Sure, we can update the number of bowl appearances displayed on the east facade of Jones AT&T Stadium to 41. Yeah, we can claim during the offseason that three straight bowl trips are a sign of forward momentum. I guess you can be happy that the program gets two more weeks of practice (of course, if you think this program is two weeks’ worth of practice away from being fixed, you are fooling yourself).
Honestly, though, this Bowl bid feels so much more hollow than most in this program’s history. In 2021, there was excitement to play in the Liberty Bowl because Tech hadn’t been to the postseason since 2015. What’s more, that year’s bowl opponent was former Red Raider head coach Mike Leach and his Mississippi State Bulldogs, the first time “The Pirate” had faced the school at which he became a college football coaching superstar.
Last season, a three-game winning streak that included a thrilling OT win over Oklahoma to close out the regular season sent Tech into the Texas Bowl against Ole Miss with plenty of exuberance.
This year? On the heels of a 57-7 loss to Texas in the regular-season finale, the last game we get to see until September will be against Cal in what will be a half-empty stadium in a city known most for its floating casinos and the fools that blow their paychecks in them.
That’s only slightly better than staging an intrasquad scrimmage at Lowry Field. The only saving grace is that it will extend by a couple of weeks the Texas Tech football season making the wait until the 2024 kickoff infinitesimally shorter.
Forgive me for my negativity but I just can’t celebrate this bowl game bid. This season was supposed to be so much better.
Of course, we knew after the week-one loss to Wyoming and especially after the week-two loss at home to Oregon that Tech wasn’t going to fulfill our wildest dreams this year. Still, though, this team had all the makings of being relevant in the Big 12…or so we thought.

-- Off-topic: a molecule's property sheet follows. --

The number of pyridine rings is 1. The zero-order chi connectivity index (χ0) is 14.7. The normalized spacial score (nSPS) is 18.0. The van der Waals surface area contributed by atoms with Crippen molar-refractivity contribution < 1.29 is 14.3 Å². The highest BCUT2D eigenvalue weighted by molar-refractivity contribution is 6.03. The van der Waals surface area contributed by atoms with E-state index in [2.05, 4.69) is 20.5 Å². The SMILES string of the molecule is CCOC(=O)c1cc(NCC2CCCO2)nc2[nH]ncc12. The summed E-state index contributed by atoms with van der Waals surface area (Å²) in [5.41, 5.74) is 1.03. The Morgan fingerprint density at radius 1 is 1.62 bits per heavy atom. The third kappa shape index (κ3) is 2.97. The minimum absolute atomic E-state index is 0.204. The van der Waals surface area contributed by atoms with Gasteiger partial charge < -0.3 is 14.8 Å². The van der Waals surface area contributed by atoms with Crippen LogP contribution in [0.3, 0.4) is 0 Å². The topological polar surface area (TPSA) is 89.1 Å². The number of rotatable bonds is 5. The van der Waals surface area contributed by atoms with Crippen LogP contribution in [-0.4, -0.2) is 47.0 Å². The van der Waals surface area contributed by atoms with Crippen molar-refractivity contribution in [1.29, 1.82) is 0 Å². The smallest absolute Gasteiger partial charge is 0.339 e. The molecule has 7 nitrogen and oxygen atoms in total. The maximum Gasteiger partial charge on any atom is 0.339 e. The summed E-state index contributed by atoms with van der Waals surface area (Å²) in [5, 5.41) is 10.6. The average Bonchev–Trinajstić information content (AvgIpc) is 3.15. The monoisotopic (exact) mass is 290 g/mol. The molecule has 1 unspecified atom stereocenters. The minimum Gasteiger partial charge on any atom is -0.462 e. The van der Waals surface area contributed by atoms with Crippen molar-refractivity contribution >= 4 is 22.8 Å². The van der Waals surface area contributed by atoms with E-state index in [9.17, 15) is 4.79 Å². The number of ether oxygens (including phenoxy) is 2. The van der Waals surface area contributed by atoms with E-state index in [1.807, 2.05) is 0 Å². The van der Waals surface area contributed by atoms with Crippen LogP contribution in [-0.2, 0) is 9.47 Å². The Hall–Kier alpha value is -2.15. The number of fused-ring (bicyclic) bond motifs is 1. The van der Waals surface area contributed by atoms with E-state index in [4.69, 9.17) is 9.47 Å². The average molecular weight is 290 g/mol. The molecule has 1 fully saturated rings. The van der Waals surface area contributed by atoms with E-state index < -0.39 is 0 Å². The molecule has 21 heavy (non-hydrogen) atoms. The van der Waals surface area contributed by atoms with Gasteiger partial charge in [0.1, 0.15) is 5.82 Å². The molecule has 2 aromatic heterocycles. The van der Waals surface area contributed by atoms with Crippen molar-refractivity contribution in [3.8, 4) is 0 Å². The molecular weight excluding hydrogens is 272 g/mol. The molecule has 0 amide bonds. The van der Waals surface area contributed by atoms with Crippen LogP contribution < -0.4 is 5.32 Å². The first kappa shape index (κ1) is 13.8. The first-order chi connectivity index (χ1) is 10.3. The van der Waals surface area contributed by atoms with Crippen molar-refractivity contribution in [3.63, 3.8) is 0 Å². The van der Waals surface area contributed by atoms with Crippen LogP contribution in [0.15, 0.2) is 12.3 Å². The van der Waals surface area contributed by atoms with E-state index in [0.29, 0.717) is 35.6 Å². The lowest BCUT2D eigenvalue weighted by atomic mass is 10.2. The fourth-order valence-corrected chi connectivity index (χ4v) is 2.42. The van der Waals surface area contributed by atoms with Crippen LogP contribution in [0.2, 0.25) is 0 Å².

Instead, Tech fits the description of perhaps the most disappointing team in the NCAA this season. Now, we are faced with the reality of a postseason matchup with a team that hails from a disappearing conference and is headed to another one that might dissolve in a year or two.
The last time Tech faced Cal in a bowl, there was tons of sizzle for the Red Raiders. Facing Aaron Rogers and the No. 4 Golden Bears in the 2004 Holiday Bowl, Tech football fans were fired up for the opportunity to be on the national stage against a team that came within one win of possibly playing for a BCS National Championship.
In that game, Cal had no motivation to be there and sat several starters. Tech was fired up and ran away with a 45-31 win.
This year, will either team have any motivation to play or will this devolve into a tickle fight between two teams that are the definition of mediocrity? It’s a sad ending to a season that began with such promise. There will probably be more excitement that night at one of the craps tables at the El Dorado Casino.